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Dangerous Ground

As Justine Davis:

Badge of Honor

Gage Butler's Reckoning

Dangerous Games by Justine Dare
(Signet, $5.99, PG) ISBN 0-451-40773-3
Unlike Hollywood movies, romance novel sequels don't have to be pale imitations of the originals. Justine Dare's Dangerous Games improves on its predecessor, Dangerous Ground. The novel showcases the author at her best, with intensity, complexity and plot well integrated into a satisfying romantic thriller.

Alison Carlyle is the owner of an art gallery in the small Colorado town of Jewel. For months, she has hung a disturbing but moving painting in the gallery's window, hoping that the artist would come to claim his work. When that finally happens, it is not at all the interaction she expected.

Lachlan "Lake" McGregor is one of two surviving members of The Wolf Pack, a covert operations team whose acronym stood for "Without Option, Lethal Force." As the "Gray Wolf," he was the group's designated killer. In Dangerous Ground, Jess Harper, the "Lone Wolf," uncovered a plot to kill the Wolf Pack members conceived by a high-ranking public official. The deadly plan was carried out by Joplin, a bitter, violent man who was once recruited for the Wolf Pack but cut from the group at the last minute because he was too violent and unpredictable. At the end of Ground, Joplin was wounded but still very much alive and vowing revenge on Lake, the only other surviving member of the Wolf Pack.

Years ago, as a teenager, Lake left Jewel in disgrace after he accidentally caused the death of his younger brother. His own mother led the outcry against him, and his father refused to defend him. Now Lake has returned to Jewel with the idea of drawing out Joplin and forcing a confrontation. He is stunned, and not at all pleased, to see a painting he created as an outlet for his tortured emotions hanging in the window of Alison's gallery. He is even more surprised that she believes he has a marketable artistic talent and wants to know if he has more paintings that could be used in a gallery exhibit.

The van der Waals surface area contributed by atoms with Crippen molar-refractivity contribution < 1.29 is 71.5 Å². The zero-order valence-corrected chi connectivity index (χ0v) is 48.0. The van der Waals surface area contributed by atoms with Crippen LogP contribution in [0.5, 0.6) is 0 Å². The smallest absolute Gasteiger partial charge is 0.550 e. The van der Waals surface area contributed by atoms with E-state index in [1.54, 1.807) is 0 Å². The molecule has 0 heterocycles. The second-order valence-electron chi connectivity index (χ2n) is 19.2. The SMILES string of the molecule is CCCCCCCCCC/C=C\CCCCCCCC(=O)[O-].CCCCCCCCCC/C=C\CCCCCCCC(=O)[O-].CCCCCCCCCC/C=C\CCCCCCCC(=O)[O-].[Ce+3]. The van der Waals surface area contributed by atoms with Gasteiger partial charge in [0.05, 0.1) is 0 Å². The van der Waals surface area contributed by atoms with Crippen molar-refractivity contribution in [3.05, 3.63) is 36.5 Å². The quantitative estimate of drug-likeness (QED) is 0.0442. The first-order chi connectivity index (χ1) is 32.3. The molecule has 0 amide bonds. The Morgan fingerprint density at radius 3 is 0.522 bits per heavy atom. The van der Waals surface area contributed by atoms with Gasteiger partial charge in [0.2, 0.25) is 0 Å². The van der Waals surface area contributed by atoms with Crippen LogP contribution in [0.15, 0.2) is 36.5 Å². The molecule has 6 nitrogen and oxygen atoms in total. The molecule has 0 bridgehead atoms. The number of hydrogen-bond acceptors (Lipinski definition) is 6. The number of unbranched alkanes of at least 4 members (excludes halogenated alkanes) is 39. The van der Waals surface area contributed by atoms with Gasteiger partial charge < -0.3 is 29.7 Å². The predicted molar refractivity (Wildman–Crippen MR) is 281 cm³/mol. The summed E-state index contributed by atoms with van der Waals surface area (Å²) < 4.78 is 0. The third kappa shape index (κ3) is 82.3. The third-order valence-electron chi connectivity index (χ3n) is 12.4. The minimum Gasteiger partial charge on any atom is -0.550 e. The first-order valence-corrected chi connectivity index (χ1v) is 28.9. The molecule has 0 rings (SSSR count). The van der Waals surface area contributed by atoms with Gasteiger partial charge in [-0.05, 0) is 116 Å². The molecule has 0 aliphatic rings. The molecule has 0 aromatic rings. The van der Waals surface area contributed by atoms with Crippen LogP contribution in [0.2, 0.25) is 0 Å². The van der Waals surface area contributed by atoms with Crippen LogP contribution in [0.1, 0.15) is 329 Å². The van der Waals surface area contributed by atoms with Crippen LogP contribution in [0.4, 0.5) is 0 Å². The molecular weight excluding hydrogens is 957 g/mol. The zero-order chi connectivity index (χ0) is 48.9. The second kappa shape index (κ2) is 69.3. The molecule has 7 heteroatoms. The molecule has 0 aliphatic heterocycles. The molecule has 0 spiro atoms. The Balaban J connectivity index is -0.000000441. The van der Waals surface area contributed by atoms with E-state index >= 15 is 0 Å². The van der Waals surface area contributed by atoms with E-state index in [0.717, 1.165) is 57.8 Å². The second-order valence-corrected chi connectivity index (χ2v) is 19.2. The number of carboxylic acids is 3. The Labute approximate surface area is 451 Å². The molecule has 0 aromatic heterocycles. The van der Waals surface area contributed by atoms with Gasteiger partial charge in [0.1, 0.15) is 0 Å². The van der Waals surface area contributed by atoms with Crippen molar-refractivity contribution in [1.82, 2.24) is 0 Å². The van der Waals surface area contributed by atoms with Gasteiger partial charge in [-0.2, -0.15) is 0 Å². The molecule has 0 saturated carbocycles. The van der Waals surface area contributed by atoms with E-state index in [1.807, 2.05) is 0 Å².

Alison has been fascinated with Lake's painting ever since his father brought it to her shortly before his death. She alone among all of Jewel's residents knows the truth about the crime that sent Lake into exile, and she wants to tell Lake her secret before he disappears again. But Lake is more concerned with dispatching Joplin and doesn't want to hear about the past, even if he is more than a little impressed by Alison's courage, intelligence and beauty.

Dangerous Games works so well because of the complex plot layers. Lake is similar to many of Dare's heroes, a tormented but honorable loner who doesn't believe he deserves the heroine's love. But his talent for creating brilliant but disturbing paintings, and his inner quest to come to terms with his past give his character added dimensions and create fascinating dynamics. For although Alison thought that the truth would set Lake free, in reality it only adds to his emotional confusion until she helps him realize that he is more than a hired killer. The author's trademark emotional intensity between hero and heroine is in full display here, and their interactions sizzle although the love scenes are limited.

Parts of the novel are told from Joplin's twisted third-person point of view, and they add a chilling, creepy tone to the story. They also account for more violence than I have encountered in a Dare/Davis novel before not on the same level of a Tami Hoag or J.D. Robb thriller, but enough to be slightly disturbing.

The internal conflict regarding Lake's past, and the external conflict regarding Joplin's bloodthirsty revenge plans, converge in a memorable climax that leads to an emotional, well deserved happily ever after. It is a tribute to Dare's skills that I found myself hoping that somehow she could write one more book in this series, even though there are no more remaining live members of the Wolf Pack. Maybe a novel in which the spirit of one of the dead men haunts a young heroine until she can avenge his death? Given Dare's prior success at creating satisfying fantasy novels, it could happen..

--Susan Scribner

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